Tag Archives: LGBTQ+ movies

Journey to Found Family

Queen Tut

by Eva Fraser

Raw and full of representation, Queen Tut is a heartwarming film that makes you feel. Directed by Reem Morsi, it centers on Nabil (Ryan Ali), a young man from Egypt who moves to Toronto. After his chance encounter with Malibu (Alexandra Billings) outside her club, a safe haven for the LGBTQIA+ community, Nabil begins a journey to find where he truly belongs, realizing his true self through drag. 

Comfortable being itself, this film feels real. It doesn’t try to perfect life; it is unfiltered in the best way possible. The effortless intricacies present in the lead performances,— the awkward pauses and subsequent misunderstandings, and the gentle moments in between— fully immerse the audience in the story of a queer community fighting for their rights and fully realizing them at the same time.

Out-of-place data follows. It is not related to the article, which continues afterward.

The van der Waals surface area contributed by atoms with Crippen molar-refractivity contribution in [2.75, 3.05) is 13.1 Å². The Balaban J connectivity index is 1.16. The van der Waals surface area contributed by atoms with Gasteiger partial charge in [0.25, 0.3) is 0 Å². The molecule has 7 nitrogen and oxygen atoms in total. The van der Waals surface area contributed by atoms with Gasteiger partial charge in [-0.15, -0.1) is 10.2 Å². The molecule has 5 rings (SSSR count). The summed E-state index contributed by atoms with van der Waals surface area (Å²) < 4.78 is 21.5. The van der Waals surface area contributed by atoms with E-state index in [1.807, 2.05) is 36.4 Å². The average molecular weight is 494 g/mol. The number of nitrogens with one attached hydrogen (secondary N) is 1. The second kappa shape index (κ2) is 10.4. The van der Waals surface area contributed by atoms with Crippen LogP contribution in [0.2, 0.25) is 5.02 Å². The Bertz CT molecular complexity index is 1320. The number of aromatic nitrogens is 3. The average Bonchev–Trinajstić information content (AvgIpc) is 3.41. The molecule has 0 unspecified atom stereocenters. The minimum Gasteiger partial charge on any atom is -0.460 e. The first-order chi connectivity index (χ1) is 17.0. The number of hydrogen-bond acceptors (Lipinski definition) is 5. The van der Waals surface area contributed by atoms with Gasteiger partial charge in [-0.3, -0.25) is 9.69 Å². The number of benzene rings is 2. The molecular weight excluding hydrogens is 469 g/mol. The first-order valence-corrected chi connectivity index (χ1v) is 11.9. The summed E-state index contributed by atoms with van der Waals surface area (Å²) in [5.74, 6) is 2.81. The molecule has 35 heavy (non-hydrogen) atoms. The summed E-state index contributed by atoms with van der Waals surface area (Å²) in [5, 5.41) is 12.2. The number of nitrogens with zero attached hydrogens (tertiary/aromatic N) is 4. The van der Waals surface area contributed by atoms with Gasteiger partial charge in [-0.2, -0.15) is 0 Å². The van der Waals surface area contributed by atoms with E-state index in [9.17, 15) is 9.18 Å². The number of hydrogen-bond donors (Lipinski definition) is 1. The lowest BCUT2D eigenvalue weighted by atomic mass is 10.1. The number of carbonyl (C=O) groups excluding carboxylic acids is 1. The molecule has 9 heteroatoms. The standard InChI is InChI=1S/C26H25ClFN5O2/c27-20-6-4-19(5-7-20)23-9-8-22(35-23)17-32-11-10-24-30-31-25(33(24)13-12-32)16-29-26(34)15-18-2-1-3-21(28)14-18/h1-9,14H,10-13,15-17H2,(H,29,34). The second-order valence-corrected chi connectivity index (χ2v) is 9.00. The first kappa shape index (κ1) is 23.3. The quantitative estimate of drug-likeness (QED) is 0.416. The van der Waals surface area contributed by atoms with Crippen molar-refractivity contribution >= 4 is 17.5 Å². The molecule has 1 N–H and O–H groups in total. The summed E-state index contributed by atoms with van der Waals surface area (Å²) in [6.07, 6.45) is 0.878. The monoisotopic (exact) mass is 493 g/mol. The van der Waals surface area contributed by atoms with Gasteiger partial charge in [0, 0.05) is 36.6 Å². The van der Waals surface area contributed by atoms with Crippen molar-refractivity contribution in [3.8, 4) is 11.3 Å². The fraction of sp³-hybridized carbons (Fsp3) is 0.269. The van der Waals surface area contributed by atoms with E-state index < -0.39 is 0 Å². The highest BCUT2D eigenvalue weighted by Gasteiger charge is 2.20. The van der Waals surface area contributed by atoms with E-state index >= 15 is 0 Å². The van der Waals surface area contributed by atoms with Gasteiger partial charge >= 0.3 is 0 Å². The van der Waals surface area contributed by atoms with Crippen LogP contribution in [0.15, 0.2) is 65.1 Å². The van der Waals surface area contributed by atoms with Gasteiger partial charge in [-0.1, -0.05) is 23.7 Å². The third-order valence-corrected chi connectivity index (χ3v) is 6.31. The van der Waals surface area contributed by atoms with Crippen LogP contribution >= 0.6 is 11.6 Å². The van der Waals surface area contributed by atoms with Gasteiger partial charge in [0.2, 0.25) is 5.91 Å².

Additionally, the makeup and costumes for characters both in and out of drag feel instinctually right, mimicking life in a way that doesn’t seek perfection and instead embraces the quirks that make us human.

The use of color creates a visual aid: Nabil’s home is filled with neutral tones and grays, while Mandy’s Malibu’s club is teeming with vibrancy. Fabric also plays a central role in Nabil’s character development, and the film takes such care to make every scrap special and charged with meaning— whether through flashbacks or a simple close-up of shimmering sequins in Nabil’s hands, the audience can feel the significance. Through simple yet effective devices, QueenTut lets us develop a strong sense of empathy for the narratives of many characters.

Religion heavily features in the film, looming in the background as a ceaseless pressure in Nabil’s life. Although overbearing in certain settings, it is also a key to Nabil’s growth and acceptance of himself. Queen Tut shows us that religion doesn’t have to be interpreted in one way— it can be whatever best serves us.